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Genetically modified monkeys show autism-like behaviors

by  /  27 January 2016
Monkey business: These baby monkeys inherited copies of an autism-linked gene from their genetically modified parents.

Yan-Hong Nie

Monkeys engineered with multiple copies of a gene called MeCP2 show autism-like characteristics, including lack of social activity and repetitive behaviors. In a first for autism research, the monkeys pass the extra genes on to their offspring, which show social deficits too, according to a report published 25 January in Nature1.

People who carry an extra copy of MeCP2 have a rare disorder called MeCP2 duplication syndrome, characterized by severe intellectual disability, movement problems, seizures, anxiety and autism. People with two extra copies are more severely affected, and those with mutations in the gene typically have Rett syndrome, a disorder related to autism.

By inserting extra copies of this gene in monkeys, the researchers have taken a promising step toward a primate model for autism, experts say.

“We have all kinds of mouse models, but very few of them actually show similar symptoms to humans,” says lead investigator Zilong Qiu, principal investigator in the Institute of Neuroscience at the Chinese Academy of Sciences in Shanghai. “That made us to believe we should make a primate model.”

However, many scientists say that the model is imperfect and question its relevance to autism. Unlike people with the duplication syndrome, the monkeys have up to seven copies of MeCP2 and express high levels of it only in neurons; they also do not show all of the symptoms seen in people with the syndrome.

“It’s a model of some neurological abnormalities due to overexpression of MeCP2 in neurons, which is interesting, but I don’t think it really captures the key features of the duplication syndrome,” says Huda Zoghbi, director of the Jan and Dan Duncan Neurological Research Institute at Texas Children’s Hospital in Houston, who was not involved in the work.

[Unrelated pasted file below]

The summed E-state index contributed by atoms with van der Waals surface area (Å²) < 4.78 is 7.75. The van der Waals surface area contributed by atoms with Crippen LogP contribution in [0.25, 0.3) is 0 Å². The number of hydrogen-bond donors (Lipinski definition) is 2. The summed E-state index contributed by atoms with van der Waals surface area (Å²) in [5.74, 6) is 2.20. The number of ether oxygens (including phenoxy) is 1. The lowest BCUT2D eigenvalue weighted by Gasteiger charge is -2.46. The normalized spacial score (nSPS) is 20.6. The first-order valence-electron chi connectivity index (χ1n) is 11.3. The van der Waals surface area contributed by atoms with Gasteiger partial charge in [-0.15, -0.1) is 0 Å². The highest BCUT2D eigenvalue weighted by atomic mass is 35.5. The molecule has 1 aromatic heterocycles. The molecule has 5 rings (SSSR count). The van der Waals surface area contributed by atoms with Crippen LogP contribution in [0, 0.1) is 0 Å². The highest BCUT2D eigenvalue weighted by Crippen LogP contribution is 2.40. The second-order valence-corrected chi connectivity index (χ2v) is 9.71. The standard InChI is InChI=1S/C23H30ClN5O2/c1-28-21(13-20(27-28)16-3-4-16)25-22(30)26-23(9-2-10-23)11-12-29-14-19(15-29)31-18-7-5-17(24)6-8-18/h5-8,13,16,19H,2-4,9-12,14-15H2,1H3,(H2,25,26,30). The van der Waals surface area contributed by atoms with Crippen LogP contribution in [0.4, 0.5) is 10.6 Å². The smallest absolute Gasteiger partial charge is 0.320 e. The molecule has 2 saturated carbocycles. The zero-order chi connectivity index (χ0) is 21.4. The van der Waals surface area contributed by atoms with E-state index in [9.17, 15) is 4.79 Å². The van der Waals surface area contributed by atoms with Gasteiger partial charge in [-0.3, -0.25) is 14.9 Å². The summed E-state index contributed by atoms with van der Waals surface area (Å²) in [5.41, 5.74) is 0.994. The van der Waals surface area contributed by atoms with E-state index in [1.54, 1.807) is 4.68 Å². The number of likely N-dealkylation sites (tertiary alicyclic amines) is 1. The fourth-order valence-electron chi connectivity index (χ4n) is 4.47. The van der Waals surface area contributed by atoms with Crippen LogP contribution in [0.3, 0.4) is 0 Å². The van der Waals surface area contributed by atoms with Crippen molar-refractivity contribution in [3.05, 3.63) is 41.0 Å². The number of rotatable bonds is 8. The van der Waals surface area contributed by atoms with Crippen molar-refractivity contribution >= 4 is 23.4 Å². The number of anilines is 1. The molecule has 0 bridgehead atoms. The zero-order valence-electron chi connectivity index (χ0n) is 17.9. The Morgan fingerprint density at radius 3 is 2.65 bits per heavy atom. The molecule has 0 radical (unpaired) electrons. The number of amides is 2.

Model behavior:

Qiu and his colleagues used a virus to insert the human MeCP2 gene into the genomes of 94 eggs collected from adult female macaque monkeys. The virus inserts the gene at random, but is designed so that the gene is expressed only in the brain.

The researchers then fertilized the eggs with sperm collected from male monkeys and transplanted the resulting 53 embryos into 18 female surrogates. Half of the females became pregnant and gave birth to a total of eight live monkeys.

Analyses of DNA from hair root samples revealed that the monkeys carry varying numbers of human MeCP2 copies. Based on the locations of the insertions, the researchers say the human genes are unlikely to disrupt the functions of any monkey genes.

By 18 months of age, the genetically modified monkeys spend more time than controls do repeatedly circling their cages. They also show signs of anxiety: They grunt more than controls do when a person stares into their eyes.

The monkeys tend to spend less time than controls interacting with cagemates — a behavior reminiscent of the social deficits characteristic of autism. Oddly, these deficits are only apparent when the researchers measure interactions between pairs of genetically modified monkeys; they do not occur when these monkeys are paired with controls.